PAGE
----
Wow, I sure do get really busy after a little publicity. The repairs are flying in so fast, I'm officially buried. I'm working seven days a week right now and still falling further behind. It's a good problem to have but in a couple of weeks I'm going to crash. Stay tuned to witness the carnage. Just kidding. I'm trying to pace myself and not over commit myself to customers. It's fun seeing all the different kinds of typewriters coming in for repair. There are many different brands from all decades, usually in poor condition. Many are old family typewriters that sat in the basement for years until someone saw a television show on typewriters and thought it would be cool to use it again. Tons of people are calling up to sell or donate a machine to the cause. I'm getting lots of great machines in to recondition and sell later on. I forgot to take a picture of the shop to show you the piles of machines, so I'm writing myself a note to do that tomorrow. Abraham is making a surprise visit tomorrow. I will try to get a picture of him typing on the Splendid.
      Some of the machines I acquired this week to recondition and sell are, a Royal KMM, a Quiet de Luxe, Signet(1960's), a Royal Parade, Underwood four bank, Smith Corona Classis 12, Super Speed (grey crinkle finish), white Olympia SF in tough shape, a gorgeous pink SM7, IBM Personal Wheelwriter  and four Selectric 3's. Also a few more I can't remember. A customer gave me a Steno type machine from 1915 that her mother bought for Secretarial School. She wrote out a page detailing the machines history. It also came with instructions. I always wanted to know how those court reporters could type so fast on these machines. The book says that the speed record is 375 words per minute. That's got to be a blur of flying fingers.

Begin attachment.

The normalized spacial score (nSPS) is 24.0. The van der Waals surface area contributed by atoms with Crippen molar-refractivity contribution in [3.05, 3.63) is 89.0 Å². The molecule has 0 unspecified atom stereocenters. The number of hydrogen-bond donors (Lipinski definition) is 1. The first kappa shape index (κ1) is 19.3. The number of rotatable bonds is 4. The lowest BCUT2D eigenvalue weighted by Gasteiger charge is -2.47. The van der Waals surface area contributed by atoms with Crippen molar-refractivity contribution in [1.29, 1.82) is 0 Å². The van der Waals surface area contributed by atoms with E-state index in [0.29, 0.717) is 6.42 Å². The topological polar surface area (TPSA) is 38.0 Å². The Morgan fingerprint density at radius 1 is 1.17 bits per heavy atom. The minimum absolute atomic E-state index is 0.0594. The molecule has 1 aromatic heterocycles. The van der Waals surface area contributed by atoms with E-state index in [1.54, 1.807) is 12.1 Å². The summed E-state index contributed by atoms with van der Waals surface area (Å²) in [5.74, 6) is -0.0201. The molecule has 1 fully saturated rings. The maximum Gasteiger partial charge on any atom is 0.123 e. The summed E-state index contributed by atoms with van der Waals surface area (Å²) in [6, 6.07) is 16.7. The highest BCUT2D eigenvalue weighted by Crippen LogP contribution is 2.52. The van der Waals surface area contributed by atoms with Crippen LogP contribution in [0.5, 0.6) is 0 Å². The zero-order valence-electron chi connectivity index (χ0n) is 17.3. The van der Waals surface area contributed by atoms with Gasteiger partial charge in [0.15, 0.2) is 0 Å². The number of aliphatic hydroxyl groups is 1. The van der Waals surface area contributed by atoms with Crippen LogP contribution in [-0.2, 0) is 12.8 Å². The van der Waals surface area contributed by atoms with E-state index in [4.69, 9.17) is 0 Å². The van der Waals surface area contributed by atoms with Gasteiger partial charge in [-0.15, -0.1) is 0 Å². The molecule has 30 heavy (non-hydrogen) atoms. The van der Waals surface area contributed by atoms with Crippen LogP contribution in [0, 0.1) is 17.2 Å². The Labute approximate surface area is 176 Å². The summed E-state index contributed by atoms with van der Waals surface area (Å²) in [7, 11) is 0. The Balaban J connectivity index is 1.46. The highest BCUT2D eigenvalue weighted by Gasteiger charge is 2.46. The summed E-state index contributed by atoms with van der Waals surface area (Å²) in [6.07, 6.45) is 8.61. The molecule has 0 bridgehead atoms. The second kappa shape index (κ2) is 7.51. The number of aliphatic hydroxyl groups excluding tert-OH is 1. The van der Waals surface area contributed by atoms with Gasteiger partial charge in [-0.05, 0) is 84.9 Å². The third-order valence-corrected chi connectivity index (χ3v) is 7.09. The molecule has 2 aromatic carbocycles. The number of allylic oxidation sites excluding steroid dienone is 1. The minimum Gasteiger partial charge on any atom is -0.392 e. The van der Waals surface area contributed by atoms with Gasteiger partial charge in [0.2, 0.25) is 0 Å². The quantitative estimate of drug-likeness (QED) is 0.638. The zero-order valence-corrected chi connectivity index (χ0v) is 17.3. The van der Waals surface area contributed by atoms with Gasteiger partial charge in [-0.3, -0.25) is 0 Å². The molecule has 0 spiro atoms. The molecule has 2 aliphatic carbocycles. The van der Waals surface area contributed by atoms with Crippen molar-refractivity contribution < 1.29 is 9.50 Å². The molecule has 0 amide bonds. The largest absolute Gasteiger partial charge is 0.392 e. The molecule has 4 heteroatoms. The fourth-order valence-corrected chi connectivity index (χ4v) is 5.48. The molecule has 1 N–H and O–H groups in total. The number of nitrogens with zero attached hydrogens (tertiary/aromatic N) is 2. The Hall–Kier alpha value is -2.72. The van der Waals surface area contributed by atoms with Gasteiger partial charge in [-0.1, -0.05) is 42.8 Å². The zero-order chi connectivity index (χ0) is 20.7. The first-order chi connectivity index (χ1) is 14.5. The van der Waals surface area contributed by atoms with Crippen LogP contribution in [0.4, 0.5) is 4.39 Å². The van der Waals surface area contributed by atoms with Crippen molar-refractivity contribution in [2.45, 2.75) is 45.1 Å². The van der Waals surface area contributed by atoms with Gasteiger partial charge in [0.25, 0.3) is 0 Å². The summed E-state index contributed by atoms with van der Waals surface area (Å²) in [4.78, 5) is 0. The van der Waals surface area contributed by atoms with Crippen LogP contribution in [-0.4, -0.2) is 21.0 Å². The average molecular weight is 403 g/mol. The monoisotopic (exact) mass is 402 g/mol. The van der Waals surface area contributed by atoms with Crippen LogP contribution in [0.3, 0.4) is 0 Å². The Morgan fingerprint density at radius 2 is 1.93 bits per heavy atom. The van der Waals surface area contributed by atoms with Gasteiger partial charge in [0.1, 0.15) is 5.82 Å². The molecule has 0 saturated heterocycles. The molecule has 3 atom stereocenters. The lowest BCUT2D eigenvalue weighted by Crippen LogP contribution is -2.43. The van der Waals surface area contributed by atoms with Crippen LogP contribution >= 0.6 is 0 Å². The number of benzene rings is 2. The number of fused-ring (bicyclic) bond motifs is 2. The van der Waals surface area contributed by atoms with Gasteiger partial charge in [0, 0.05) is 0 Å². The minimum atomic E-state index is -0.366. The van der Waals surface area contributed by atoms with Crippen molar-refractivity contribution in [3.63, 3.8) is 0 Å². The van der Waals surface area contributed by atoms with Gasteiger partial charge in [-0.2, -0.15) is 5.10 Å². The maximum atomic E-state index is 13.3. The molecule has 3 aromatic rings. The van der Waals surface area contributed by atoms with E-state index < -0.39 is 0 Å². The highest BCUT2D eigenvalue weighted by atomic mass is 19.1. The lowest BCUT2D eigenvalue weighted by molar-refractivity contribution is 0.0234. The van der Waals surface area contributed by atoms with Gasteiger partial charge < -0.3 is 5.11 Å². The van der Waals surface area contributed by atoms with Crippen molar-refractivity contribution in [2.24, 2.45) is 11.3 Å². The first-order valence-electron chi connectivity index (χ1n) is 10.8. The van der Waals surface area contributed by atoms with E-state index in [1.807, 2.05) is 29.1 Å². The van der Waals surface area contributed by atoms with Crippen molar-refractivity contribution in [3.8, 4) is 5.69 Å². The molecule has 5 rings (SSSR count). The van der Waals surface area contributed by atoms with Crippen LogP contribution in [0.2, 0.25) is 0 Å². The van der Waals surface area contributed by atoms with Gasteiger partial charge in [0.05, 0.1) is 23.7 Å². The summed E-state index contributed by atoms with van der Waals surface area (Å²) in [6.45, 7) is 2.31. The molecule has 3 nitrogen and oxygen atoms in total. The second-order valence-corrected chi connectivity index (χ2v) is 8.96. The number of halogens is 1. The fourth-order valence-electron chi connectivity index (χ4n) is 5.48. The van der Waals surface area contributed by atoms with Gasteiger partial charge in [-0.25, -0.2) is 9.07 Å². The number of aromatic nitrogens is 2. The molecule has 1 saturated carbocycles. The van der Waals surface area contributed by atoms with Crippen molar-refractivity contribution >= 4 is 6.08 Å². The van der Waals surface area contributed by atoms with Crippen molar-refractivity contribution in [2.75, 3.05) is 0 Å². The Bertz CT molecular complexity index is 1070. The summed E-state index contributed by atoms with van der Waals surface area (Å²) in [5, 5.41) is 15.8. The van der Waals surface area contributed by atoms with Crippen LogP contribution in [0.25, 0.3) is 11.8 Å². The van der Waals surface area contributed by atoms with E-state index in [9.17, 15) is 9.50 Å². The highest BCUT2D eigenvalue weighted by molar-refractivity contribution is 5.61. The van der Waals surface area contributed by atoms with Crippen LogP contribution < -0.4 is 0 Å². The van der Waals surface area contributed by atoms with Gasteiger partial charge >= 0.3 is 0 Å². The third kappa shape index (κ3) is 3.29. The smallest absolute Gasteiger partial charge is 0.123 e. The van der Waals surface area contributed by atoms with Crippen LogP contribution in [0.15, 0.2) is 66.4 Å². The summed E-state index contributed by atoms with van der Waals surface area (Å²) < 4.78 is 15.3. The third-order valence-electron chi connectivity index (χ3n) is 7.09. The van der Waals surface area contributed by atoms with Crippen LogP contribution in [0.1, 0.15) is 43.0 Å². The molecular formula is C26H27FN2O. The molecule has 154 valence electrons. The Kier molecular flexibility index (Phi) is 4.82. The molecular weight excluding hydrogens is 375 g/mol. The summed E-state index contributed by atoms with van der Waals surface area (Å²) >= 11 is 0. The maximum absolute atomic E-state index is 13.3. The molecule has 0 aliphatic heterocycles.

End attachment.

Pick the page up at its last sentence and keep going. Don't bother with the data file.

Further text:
I'm attaching a link to view the TV story from two weeks ago.

Obsolete: Segment Four - Video - WCVB Boston

    Hope you enjoyed the story. Sorry for the lack of pictures this week. My head is literally spinning still. Next week I'll have extra pictures. Thanks for checking it out. Everyone have a wonderful week.

Saturday, February 12, 2011

Happiness Is A Busy Shop